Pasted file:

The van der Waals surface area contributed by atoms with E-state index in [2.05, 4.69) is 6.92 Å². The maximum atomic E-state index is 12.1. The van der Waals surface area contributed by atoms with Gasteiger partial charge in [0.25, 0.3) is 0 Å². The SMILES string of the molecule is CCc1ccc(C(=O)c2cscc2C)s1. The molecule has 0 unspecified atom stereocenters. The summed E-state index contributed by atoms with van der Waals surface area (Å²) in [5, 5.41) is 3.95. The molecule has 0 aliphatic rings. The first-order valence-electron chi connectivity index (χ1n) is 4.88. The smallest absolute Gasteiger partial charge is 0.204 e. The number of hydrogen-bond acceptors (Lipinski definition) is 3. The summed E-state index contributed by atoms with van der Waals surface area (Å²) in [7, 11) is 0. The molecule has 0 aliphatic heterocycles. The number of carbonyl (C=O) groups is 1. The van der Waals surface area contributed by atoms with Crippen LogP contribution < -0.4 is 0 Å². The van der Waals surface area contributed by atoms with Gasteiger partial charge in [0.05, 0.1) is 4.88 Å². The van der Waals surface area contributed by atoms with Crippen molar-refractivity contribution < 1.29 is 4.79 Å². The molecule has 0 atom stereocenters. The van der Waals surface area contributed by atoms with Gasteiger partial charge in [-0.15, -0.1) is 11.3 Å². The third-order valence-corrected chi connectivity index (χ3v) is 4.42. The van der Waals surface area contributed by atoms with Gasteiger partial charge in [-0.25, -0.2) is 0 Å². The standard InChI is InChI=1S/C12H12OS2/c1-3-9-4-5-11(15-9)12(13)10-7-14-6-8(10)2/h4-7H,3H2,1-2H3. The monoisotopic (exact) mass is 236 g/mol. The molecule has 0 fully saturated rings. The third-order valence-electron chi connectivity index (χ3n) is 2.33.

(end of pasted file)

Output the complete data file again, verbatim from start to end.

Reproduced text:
The van der Waals surface area contributed by atoms with E-state index in [2.05, 4.69) is 6.92 Å². The maximum atomic E-state index is 12.1. The van der Waals surface area contributed by atoms with Gasteiger partial charge in [0.25, 0.3) is 0 Å². The SMILES string of the molecule is CCc1ccc(C(=O)c2cscc2C)s1. The molecule has 0 unspecified atom stereocenters. The summed E-state index contributed by atoms with van der Waals surface area (Å²) in [5, 5.41) is 3.95. The molecule has 0 aliphatic rings. The first-order valence-electron chi connectivity index (χ1n) is 4.88. The smallest absolute Gasteiger partial charge is 0.204 e. The number of hydrogen-bond acceptors (Lipinski definition) is 3. The summed E-state index contributed by atoms with van der Waals surface area (Å²) in [7, 11) is 0. The molecule has 0 aliphatic heterocycles. The number of carbonyl (C=O) groups is 1. The van der Waals surface area contributed by atoms with Crippen LogP contribution < -0.4 is 0 Å². The van der Waals surface area contributed by atoms with Gasteiger partial charge in [0.05, 0.1) is 4.88 Å². The van der Waals surface area contributed by atoms with Crippen molar-refractivity contribution < 1.29 is 4.79 Å². The molecule has 0 atom stereocenters. The van der Waals surface area contributed by atoms with Gasteiger partial charge in [-0.15, -0.1) is 11.3 Å². The third-order valence-corrected chi connectivity index (χ3v) is 4.42. The van der Waals surface area contributed by atoms with Gasteiger partial charge in [-0.25, -0.2) is 0 Å². The standard InChI is InChI=1S/C12H12OS2/c1-3-9-4-5-11(15-9)12(13)10-7-14-6-8(10)2/h4-7H,3H2,1-2H3. The monoisotopic (exact) mass is 236 g/mol. The molecule has 0 fully saturated rings. The third-order valence-electron chi connectivity index (χ3n) is 2.33.